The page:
Non-vintage wines, however, are blended from a number of vintages for consistency, a process which allows wine makers to keep a reliable market image and also maintain sales even in bad years.

What about grape varieties?

Wine is usually made from one or more varieties of the European species, Vitis vinifera.  When one of these varieties, such as Pinot Noir, Chardonnay or Merlot, for example, is used as the predominant grape (usually defined by law as a minimum of 75% or 85%) the result is varietal, as opposed to a blended wine.  Blended wines are in no way inferior to varietal wines; some of the world’s most valued wines from the Bordeaux, Rioja or Tuscany regions, are a blend of several grape varieties of the same vintage.

Wine can also be made from other species or hybrids, created by the genetic crossing of two species.  Several native North American grapes, which are usually grown for eating in fruit form or made into grape juice, jam or jelly are sometimes made into wine, Vitis labrusca for Concord wine.  Hybrids are not to be confused with the practice of grafting.  Most of the world’s vineyards are planted with European V. vinifera vines that have been grafted onto North American rootstock.  This is common practice because North American grape varieties are resistant to phylloxera.  Grafting is done in every wine producing country of the world except Chile and Argentina, which have yet to be exposed to the insect.

The variety of grape(s), aspect (direction of slope), elevation and topography of the vineyard, type and chemistry of soil, the climate and seasonal conditions under which grapes are grown, the local yeast cultures all together form the concept of terroir.  The range of possibilities lead to greater variety among wine products, which is extended by the fermentation, finishing and ageing processes.  Many smaller producers use growing and production methods that preserve or accentuate the aroma and taste influences of their unique terroir.

However, flavour differences are not desirable for producers of mass-market table wine or other cheaper wines, where consistency is more important.  Producers will try to minimise differences in sources of grapes by using wine making technology such as micro-oxygenation, tannin filtration, cross-flow filtration, thin film evaporation and spinning cone.

Pinot gris and its Italian clone pinot grigio are white wine grape varieties of the species Vitis vinifera.  Thought to be a mutant clone of the pinot noir grape, it normally has a greyish-blue fruit, accounting for its name (gris meaning grey in French) but the grape can have a brownish-pink to black and even white appearance.  The word pinot, which means pinecone in French, could have been given to it because the grapes grow in small pinecone-shaped clusters.  The wines produced from this grape also vary in colour from a deep golden yellow to copper and even a light shade of pink.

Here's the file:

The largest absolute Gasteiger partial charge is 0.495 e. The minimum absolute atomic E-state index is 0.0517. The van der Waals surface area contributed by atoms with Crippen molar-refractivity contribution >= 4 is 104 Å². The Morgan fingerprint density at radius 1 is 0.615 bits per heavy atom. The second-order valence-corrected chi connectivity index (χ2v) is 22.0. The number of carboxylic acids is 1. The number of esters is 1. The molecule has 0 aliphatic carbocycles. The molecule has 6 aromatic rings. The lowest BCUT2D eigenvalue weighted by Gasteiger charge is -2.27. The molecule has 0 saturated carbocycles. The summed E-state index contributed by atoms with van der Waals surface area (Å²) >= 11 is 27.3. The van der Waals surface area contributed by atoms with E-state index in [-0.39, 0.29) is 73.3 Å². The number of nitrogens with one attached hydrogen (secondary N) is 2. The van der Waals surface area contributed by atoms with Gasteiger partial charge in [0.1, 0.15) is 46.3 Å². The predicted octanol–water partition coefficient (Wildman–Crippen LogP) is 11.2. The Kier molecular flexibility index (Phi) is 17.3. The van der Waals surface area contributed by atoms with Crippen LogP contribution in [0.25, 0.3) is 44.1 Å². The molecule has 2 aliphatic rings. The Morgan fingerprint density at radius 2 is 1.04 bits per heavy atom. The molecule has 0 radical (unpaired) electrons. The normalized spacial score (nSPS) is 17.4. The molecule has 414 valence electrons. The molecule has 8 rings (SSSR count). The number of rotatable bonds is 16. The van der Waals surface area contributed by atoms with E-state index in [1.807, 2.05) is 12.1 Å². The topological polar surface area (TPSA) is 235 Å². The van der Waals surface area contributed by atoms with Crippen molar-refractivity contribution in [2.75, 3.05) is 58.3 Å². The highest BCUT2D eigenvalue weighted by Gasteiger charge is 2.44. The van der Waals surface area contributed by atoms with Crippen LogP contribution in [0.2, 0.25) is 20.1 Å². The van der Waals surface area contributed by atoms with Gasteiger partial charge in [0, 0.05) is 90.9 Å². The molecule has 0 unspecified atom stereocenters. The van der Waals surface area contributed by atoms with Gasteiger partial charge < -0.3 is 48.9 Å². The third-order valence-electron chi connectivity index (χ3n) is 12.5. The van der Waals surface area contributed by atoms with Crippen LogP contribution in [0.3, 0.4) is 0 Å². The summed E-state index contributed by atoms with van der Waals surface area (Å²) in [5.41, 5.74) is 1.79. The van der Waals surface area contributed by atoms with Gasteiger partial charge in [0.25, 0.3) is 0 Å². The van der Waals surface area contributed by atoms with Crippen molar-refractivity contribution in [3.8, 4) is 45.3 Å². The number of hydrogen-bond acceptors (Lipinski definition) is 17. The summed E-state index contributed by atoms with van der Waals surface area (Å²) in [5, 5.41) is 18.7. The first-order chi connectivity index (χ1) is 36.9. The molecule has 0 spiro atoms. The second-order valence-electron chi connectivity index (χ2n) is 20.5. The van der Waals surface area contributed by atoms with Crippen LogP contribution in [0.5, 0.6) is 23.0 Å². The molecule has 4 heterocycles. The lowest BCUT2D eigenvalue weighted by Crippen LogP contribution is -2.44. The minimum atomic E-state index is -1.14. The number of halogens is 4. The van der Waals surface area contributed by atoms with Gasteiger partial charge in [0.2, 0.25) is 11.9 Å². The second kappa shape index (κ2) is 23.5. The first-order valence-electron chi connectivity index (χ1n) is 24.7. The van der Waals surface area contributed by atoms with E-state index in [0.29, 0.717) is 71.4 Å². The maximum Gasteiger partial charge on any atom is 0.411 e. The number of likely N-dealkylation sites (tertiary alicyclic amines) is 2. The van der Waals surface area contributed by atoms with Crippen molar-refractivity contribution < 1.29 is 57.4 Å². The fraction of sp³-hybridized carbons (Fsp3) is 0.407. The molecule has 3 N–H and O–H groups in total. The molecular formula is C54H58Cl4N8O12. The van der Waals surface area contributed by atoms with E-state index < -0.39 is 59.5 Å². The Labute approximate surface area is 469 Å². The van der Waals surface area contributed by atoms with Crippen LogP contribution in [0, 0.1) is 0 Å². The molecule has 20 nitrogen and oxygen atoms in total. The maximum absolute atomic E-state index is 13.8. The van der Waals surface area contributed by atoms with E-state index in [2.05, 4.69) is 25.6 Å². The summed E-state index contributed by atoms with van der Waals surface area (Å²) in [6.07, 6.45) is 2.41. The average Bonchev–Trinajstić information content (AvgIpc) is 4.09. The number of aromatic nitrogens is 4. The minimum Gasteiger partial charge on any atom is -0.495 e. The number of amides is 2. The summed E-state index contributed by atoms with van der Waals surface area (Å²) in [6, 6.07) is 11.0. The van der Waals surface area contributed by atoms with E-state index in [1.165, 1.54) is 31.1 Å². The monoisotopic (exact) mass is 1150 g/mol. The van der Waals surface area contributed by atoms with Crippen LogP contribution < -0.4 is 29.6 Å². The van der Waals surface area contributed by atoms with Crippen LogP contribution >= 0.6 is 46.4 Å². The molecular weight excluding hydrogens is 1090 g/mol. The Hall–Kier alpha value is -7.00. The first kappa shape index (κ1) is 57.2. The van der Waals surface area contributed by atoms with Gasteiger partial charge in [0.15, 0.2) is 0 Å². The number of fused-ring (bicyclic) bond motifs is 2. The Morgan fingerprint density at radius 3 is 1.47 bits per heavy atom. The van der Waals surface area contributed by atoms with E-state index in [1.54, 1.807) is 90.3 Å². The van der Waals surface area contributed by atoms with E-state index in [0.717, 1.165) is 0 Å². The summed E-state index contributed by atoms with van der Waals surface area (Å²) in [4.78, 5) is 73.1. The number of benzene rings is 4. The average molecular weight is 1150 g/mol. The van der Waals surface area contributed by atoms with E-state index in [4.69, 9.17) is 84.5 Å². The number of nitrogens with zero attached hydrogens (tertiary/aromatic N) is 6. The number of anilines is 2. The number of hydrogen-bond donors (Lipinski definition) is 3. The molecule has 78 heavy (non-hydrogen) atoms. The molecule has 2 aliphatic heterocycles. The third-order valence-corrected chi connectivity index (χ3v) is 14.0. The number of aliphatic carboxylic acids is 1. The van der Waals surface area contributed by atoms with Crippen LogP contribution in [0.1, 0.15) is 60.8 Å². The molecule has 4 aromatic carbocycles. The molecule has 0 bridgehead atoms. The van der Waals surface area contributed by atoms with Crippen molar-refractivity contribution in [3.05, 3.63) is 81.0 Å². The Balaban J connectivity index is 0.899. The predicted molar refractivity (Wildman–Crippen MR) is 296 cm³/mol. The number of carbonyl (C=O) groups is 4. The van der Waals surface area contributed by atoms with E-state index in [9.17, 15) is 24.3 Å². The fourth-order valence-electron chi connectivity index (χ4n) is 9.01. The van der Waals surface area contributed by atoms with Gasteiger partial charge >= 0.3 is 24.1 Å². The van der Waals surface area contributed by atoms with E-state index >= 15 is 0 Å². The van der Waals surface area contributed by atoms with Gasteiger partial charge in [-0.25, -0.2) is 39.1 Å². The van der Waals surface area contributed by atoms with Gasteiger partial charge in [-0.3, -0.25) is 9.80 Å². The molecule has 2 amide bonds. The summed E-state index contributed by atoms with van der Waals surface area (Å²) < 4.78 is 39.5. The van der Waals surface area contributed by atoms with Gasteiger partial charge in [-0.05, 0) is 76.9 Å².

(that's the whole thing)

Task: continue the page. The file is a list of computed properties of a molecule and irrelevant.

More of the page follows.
What is winemaking?

Winemaking, or vinification, is the process of wine production, from the selection of grapes to the bottling of finished wine.  Wine production can be generally classified into two categories: still wine production and sparkling wine production.

After the harvest the grapes are crushed and allowed to ferment.  Red wine is made from the must (pulp) or red or black grapes that undergo fermentation together with the grape skins, while white wine is usually made by fermenting juice pressed from white grapes, but can also be made from must extracted from red grapes with minimal contact with the grape skins.  Rosé wines are made from red grapes where the juice is allowed to stay in contact with the dark skins long enough to pick up a pinkish colour, but little of the tannins contained in the skins.

During this primary fermentation, which often takes between one and two weeks, yeast converts most of the sugars in the grape juice into ethanol (alcohol).  After the primary fermentation the liquid is transferred to vessels for secondary fermentation.  Here the remaining sugars are slowly converted into alcohol and the wine becomes clear.  Some wine is then allowed to age in oak barrels before bottling, which add extra aromas to the wine, while others are bottled directly.  The time from harvest to drinking can vary from a few months for Beaujolais nouveau wines to over 20 years for top wines.  However, only about 10% of all red and 5% of white wine will taste better after five years compared with after one year.  Depending on the quality of the grapes and the target wine style, some of these steps may be combined or omitted to achieve the particular goals of the winemaker.  Many wines of comparable quality are produced using similar but distinctly different approaches to their production; quality is dictated by the attributes of the starting material and not necessarily the steps taken during vinification.

Variations of the above procedure exist.  With sparkling wines, such as Champagne, an additional fermentation takes place inside the bottle, trapping carbon dioxide and creating the characteristic bubbles.  Sweet wines are made by ensuring that some residual sugar remains after fermentation is completed.  This can be done by harvesting late (late harvest wine), freezing the grapes to concentrate the sugar (ice wine) or adding a substance to kill the remaining yeast before fermentation is completed; for example, high proof brandy is added when making port wine.  In other cases the winemaker may choose to hold back some of the sweet grape juice and add it to the wine after fermentation is done.  A technique known as süssreserve.